Archives for posts with tag: tailored approach

ImageI’ve spent the day deep in conversation with the Chief Executive of the Wilderness Foundation UK designing the course content for a leadership development programme we’re delivering later this year.

It was great to start with a blank sheet of paper – and a big pile of post it notes! – and brainstorm what we think would be the key areas for the leaders of tomorrow to focus on. As the programme is being delivered by the Wilderness Foundation, there is a heavy emphasis on nature based learning – using a variety of outdoor exercises to explore leadership skills and abilities. You might have seen in an earlier blog the fun I had hugging trees in an exercise on trust, teamwork and observation – it’s activities of that sort that we’ll be weaving into the programme.

After spending the day up to our armpits in post it notes and felt tip pens, we had an overall plan for the structure of the programme. We’d come up with some great thoughts for the detailed activities that will make up each day of the course.

Tomorrow we’ll be putting some meat on the bones of that structure, designing sessions and outlining activities. I can’t wait to use the opportunity to be creative, finding new and exciting ways to help the participants to discover the leadership potential within themselves.

Have you undertaken any leadership development training? What sorts of activities, tools, models or techniques really resonated with you? Are there any that you put into practice in your life and how effective have they been? Did any involve the great outdoors? I’d love to hear your experiences.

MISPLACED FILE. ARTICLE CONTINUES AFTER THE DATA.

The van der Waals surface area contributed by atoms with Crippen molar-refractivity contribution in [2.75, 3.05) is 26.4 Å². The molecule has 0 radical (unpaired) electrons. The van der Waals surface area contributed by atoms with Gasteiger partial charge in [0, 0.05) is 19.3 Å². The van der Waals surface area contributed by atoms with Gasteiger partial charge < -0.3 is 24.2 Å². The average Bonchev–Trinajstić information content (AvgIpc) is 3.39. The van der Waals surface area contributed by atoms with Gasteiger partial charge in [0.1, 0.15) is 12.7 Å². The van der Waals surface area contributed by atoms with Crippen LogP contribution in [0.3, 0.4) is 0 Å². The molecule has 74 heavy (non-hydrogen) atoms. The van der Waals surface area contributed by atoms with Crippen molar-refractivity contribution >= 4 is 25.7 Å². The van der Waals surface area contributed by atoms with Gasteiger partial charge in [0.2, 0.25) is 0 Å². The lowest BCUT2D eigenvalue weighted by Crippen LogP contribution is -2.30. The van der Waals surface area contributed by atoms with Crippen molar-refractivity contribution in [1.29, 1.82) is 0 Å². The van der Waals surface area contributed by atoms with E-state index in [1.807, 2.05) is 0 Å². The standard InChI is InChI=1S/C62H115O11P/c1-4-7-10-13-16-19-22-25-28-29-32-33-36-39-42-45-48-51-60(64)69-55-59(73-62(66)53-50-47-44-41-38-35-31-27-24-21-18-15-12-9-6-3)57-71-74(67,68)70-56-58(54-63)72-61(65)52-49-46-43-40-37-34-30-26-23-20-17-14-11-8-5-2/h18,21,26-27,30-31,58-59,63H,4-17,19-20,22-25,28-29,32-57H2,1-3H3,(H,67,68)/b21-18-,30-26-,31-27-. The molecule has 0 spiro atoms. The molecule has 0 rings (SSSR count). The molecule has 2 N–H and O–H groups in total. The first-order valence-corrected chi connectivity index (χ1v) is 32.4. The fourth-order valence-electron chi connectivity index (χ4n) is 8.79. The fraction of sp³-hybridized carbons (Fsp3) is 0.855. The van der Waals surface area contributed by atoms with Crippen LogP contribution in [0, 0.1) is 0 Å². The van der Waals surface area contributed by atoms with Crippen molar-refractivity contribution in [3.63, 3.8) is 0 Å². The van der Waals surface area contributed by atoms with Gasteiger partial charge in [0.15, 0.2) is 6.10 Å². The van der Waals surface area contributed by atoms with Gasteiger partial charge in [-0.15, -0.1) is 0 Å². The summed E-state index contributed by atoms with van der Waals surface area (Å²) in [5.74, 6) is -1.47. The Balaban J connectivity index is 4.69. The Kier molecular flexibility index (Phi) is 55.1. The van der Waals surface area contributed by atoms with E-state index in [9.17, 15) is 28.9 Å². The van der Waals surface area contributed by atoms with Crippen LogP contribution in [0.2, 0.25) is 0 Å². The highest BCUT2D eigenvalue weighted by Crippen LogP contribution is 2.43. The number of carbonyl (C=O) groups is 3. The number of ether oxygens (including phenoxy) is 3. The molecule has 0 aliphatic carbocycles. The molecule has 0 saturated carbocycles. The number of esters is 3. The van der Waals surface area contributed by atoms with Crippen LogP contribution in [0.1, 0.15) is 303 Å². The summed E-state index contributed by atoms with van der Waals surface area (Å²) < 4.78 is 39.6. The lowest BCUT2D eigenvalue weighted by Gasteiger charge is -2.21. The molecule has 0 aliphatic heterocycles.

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ImageMy wife and I are cat owners. We have three of the little rascals, each with very different temperaments and personalities. I thought I’d share a little about each of them with you today.

First, there’s Scooby. He has been with my wife since he was a tiny kitten, and was a very important (feline) person to win over when I first met her. He is absolutely devoted to her and follows her around the house all day long. He is a very sensitive soul and likes to stay close to home, climbing onto laps for a cuddle and a snooze. His favourite toy in the world is a folded up crisp packet that he loves to play fetch with. Yes, you read that right, he is a cat who loves to play catch. Having been the only cat in the house for quite a long time, he is also used to being spoilt and has developed a taste for some very un-cat-like foods, like Doritos and hummus, for example! He wants to share whatever you’ve got on your plate.

Then came Alfie, a little bundle of energy and fluff who we got as a kitten nearly two years ago. He is the smallest of our household and the one who is very much in charge – pushing the others off their food bowls so that he can eat what they’re having, starting fights with them both even though they’re twice his size, and curling up to sleep right in their personal spaces till they get fed up and move! He is the bravest of the three, venturing off quite far and spending as much time as he possibly can outside, often curling up under a bush for a snooze. He’s extremely independent and usually takes himself off into a different room for a sleep, popping back every now and again for a quick tummy rub. He’s a skinny wee thing, clearly a fan of the supermodel look, and is only really interested in actual cat food – he can’t usually be tempted by any scraps from your plate, perhaps making an exception for bacon fat every now and again.